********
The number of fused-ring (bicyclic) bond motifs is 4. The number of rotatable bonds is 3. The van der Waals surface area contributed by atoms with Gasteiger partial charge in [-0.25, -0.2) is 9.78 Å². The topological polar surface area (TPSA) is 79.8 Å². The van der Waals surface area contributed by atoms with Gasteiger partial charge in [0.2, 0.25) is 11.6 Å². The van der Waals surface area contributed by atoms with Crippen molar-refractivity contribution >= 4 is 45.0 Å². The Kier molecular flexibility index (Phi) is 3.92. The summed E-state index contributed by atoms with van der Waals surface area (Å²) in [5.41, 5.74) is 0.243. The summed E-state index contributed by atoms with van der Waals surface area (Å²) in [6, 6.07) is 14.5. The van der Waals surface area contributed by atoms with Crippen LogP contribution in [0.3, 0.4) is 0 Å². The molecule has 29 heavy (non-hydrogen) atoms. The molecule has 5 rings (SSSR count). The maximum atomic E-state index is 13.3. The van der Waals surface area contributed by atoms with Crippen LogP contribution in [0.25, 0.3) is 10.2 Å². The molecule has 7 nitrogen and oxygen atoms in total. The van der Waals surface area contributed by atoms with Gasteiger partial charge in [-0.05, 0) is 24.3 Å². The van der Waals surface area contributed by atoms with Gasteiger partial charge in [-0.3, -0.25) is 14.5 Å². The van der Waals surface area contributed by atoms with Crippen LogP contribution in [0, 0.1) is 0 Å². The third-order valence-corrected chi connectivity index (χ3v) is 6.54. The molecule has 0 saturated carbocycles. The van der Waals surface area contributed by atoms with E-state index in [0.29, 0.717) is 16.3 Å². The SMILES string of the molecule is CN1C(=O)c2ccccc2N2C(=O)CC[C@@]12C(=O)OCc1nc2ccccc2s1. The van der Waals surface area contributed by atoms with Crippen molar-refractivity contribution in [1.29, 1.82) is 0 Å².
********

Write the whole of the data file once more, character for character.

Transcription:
The number of fused-ring (bicyclic) bond motifs is 4. The number of rotatable bonds is 3. The van der Waals surface area contributed by atoms with Gasteiger partial charge in [-0.25, -0.2) is 9.78 Å². The topological polar surface area (TPSA) is 79.8 Å². The van der Waals surface area contributed by atoms with Gasteiger partial charge in [0.2, 0.25) is 11.6 Å². The van der Waals surface area contributed by atoms with Crippen molar-refractivity contribution >= 4 is 45.0 Å². The Kier molecular flexibility index (Phi) is 3.92. The summed E-state index contributed by atoms with van der Waals surface area (Å²) in [5.41, 5.74) is 0.243. The summed E-state index contributed by atoms with van der Waals surface area (Å²) in [6, 6.07) is 14.5. The van der Waals surface area contributed by atoms with Crippen LogP contribution in [0.3, 0.4) is 0 Å². The molecule has 29 heavy (non-hydrogen) atoms. The molecule has 5 rings (SSSR count). The maximum atomic E-state index is 13.3. The van der Waals surface area contributed by atoms with Crippen LogP contribution in [0.25, 0.3) is 10.2 Å². The molecule has 7 nitrogen and oxygen atoms in total. The van der Waals surface area contributed by atoms with Gasteiger partial charge in [-0.05, 0) is 24.3 Å². The van der Waals surface area contributed by atoms with Gasteiger partial charge in [-0.3, -0.25) is 14.5 Å². The van der Waals surface area contributed by atoms with Crippen LogP contribution in [0, 0.1) is 0 Å². The third-order valence-corrected chi connectivity index (χ3v) is 6.54. The molecule has 0 saturated carbocycles. The van der Waals surface area contributed by atoms with E-state index in [0.29, 0.717) is 16.3 Å². The SMILES string of the molecule is CN1C(=O)c2ccccc2N2C(=O)CC[C@@]12C(=O)OCc1nc2ccccc2s1. The van der Waals surface area contributed by atoms with Crippen molar-refractivity contribution in [1.29, 1.82) is 0 Å².